When we just couldn't take it anymore, we decided to throw in the towel and leave. There were only a very few rides open and even if you were brave enough to wait in line and risk the power outage, you would easily have to wait at least another hour before even stepping foot on the ride. Chloe would have none of that.

What parent brings their children to a theme park, spends two hours there and doesn't let their children ride even one measley little ride?! Us. We were the ones who built up their anticipation and now we were the ones dashing their hopes. We felt horrible. We HAD to make it up to them, so we asked them what they wanted to do. Their first choice was to go swimming. That wasn't going to happen - we felt bad, but not that bad.

Their second choice was to go home, pull out the sofa bed and watch a Superhero movie and sleep on the sofa bed all night. How could we say no to such a simple, fun request? We tried to up the ante by offering to stop at Half-Price Books and let them pick out a new Spiderman movie. You would have thought we just gave them a million dollars.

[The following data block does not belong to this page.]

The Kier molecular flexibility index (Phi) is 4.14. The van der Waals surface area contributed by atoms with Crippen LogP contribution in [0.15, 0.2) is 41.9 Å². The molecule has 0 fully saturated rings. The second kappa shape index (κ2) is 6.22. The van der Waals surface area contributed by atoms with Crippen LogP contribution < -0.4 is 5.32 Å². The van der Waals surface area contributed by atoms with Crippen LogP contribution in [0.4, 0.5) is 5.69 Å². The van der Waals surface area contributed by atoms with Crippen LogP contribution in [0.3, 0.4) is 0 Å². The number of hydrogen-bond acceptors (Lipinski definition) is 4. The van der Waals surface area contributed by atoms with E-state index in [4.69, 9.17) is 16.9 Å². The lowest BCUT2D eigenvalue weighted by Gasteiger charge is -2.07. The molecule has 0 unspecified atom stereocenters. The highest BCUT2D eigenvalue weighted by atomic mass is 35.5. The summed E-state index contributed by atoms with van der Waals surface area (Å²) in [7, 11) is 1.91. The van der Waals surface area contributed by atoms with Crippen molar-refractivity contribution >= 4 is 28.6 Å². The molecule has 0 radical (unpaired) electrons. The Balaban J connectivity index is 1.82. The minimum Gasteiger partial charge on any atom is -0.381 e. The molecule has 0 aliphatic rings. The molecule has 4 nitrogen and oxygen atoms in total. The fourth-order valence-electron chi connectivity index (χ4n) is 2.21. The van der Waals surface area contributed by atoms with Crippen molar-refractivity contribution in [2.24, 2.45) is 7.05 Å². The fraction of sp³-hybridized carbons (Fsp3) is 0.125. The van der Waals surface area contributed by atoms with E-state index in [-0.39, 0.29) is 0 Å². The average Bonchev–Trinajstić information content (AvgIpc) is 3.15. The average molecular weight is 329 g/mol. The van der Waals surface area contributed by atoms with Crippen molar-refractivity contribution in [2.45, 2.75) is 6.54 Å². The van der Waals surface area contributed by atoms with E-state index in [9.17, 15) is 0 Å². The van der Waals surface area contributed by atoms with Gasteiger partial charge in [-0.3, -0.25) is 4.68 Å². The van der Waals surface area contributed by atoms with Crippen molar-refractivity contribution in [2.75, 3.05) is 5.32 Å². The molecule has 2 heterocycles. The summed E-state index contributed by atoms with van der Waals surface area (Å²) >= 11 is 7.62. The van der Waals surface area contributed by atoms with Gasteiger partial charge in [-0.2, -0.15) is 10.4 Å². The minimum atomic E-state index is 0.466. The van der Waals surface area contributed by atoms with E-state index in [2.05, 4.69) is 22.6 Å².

Of course it didn't work out that easy. Chloe had to contribute to the chaos of the evening. Her contribution came in the form of a diaper blow-out that leaked all over her new velour jogging suit (not that she knows how to jog, it's about the fashion statement). This blow-out occured somewhere in the parking lot, which meant we were too far away to turn around and find a changing station in a restroom. This diaper required strategic planning and implementation on the part of our entire family. Each one had a job to do. I was to hold her. Chuck was to remove any and all areas affected by 'the leak' and figure out how to dispose of it. Gavin was 'Wipe Man' and was in charge of handing me the wipes (this was a 6-wiper, just in case you were curious). Bennett was to hold her hand and make her feel as comfortable as possible in a minivan with the door wide open and all family members looking on as her most basic bodily functions are being taken care of. This was one of our finest hours of team work.